Even believing plaintiff's version of the disputed facts, he has not produced evidence sufficient to establish that Maciel was deliberately indifferent to his serious medical needs. Therefore, Maciel is entitled to summary judgment.

e. Downie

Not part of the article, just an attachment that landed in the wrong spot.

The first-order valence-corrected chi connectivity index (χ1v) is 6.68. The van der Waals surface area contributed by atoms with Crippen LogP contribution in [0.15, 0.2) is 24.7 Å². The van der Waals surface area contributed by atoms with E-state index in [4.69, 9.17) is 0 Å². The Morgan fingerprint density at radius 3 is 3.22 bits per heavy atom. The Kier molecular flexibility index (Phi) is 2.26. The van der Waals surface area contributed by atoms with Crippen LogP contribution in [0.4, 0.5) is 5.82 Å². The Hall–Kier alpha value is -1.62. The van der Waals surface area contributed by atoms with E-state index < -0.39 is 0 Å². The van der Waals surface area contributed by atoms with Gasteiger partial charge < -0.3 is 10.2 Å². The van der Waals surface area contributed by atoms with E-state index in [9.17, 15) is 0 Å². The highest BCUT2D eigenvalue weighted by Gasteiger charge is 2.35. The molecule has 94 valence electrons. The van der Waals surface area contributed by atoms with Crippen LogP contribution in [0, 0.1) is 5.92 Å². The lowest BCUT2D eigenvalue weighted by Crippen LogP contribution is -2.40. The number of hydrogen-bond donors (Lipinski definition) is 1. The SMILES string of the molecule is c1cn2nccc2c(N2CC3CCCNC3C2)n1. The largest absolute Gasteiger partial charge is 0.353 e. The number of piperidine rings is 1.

Downie also seeks summary judgment on the ground that there is "no evidence that he was deliberately indifferent to [plaintiff's] medical needs." ECF No. 112-2 at 25. Downie, a dentist, states in his declaration that he recalls seeing plaintiff on August 20, but not on August 10. ECF No. 112-8 ("Downie Decl.") at ¶¶ 4, 5.[14] Downie contends that at the August 20 meeting he asked plaintiff to review and update a dental health history record that plaintiff had completed on August 3. Id. at ¶ 5. Although plaintiff previously identified an allergy only to Motrin, plaintiff added Tylenol and Penicillin before signing the form on August 20. Id. at ¶¶ 5, 6.[15] Plaintiff complained of pain at the appointment, and Downie considered prescribing Aspirin until plaintiff claimed that he was also allergic to that medication. Id. at ¶ 8. Downie doubted the legitimacy of this claim: not only had plaintiff not claimed an allergy to Aspirin on his dental health history record-which plaintiff had just updated at the beginning of the appointment-but plaintiff described his allergic symptom to Aspirin as stomach discomfort. Id. According to Downie, stomach discomfort is not an indication of a drug allergy. Id. Downie did not observe any allergic symptoms during his examination of plaintiff. Id. at ¶ 9. Notwithstanding his skepticism, Downie reviewed plaintiff's medical chart and contacted plaintiff's primary care physician to determine whether plaintiff's alleged allergies were genuine. Id. at ¶¶ 9, 10. Downie eventually decided to prescribe Salsalate, which is "commonly prescribed to patients who cannot take Aspirin, " and plaintiff did not claim an allergy to it. Id. at ¶ 11. According to Downie, Salsalate and Aspirin are not the same medication, and Salsalate does not contain Aspirin. Id.